Throughout the 1990s Chase made a total of 18 predictions, with Jensen's approval, which pertained to small-scale disasters that he claimed would lead step-by-step towards apocalypse, as well as dates for a nuclear attack on New York City by middle Eastern terrorists.[13] Researchers from the University of Montana led by Robert Balch studied Jensen, and later Chase, extensively between 1980 and 1996, using them as a case study in cognitive dissonance. Their report claimed that Chase based these predictions on Biblical prophecies, evidence from Hopi prophecies, planetary conjunctions, dreams, numerological coincidences, Nostradamus, and psychics.[14]

Balch was observing Chase and the BUPC when he made his first prediction that the bombing of New York City would be on Nov. 29, 1992. Nothing happened in New York until the World Trade Center was attacked three months later on 02/26/93. Chase later cited Daniel 7:12, which says, "their lives were prolonged for a season and a time". Claiming that a season is three months, he announced that "the predicted day of Nov. 29 plus the prophesied season of three months brought us to Feb. 26, 1993, the day the World Trade Center was bombed" (August 4, 1993).[15]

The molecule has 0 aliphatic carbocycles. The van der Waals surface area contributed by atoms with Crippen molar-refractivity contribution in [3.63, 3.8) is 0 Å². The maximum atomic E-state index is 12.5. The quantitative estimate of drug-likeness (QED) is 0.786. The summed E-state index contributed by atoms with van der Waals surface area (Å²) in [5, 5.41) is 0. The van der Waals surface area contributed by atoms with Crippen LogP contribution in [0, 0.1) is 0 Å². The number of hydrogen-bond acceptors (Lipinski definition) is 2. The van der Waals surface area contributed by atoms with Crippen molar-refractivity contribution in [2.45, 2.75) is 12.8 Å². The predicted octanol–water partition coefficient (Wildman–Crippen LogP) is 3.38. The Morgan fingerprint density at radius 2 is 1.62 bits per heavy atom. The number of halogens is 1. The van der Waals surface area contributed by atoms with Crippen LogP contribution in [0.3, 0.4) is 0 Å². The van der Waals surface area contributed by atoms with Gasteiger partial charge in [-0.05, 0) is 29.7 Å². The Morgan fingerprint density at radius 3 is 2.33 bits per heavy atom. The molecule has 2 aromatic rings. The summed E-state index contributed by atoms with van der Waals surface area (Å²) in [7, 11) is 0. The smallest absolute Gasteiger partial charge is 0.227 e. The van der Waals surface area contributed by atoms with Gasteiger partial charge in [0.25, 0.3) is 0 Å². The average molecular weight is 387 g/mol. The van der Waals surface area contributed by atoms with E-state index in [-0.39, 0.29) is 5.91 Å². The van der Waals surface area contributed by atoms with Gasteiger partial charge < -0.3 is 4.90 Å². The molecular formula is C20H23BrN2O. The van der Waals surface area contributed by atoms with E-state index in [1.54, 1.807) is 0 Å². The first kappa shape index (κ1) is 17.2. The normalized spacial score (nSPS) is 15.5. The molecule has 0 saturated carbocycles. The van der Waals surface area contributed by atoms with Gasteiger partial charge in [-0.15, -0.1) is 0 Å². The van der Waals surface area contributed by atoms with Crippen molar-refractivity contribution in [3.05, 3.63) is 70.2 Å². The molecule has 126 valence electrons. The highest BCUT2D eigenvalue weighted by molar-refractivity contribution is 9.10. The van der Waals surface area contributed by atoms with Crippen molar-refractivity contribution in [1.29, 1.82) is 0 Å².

Another of Chase's predictions didn't pass without incident, though not the nuclear attack by terrorist that was expected. On 11/01/93 Chase wrote, "March 23rd, 1994 the veils will be rent asunder with the fiery holocaust of New York's millions of inhabitants. Forty days later the Battle of Armageddon will begin...". At about 11:55 P.M. on 23 March 1994 a 36" diameter gas pipeline exploded in Edison, NJ across the Hudson River from New York. Chase used the eyewitness accounts comparing the explosion to a nuclear blast to buttress the claim that the prediction came true.[15]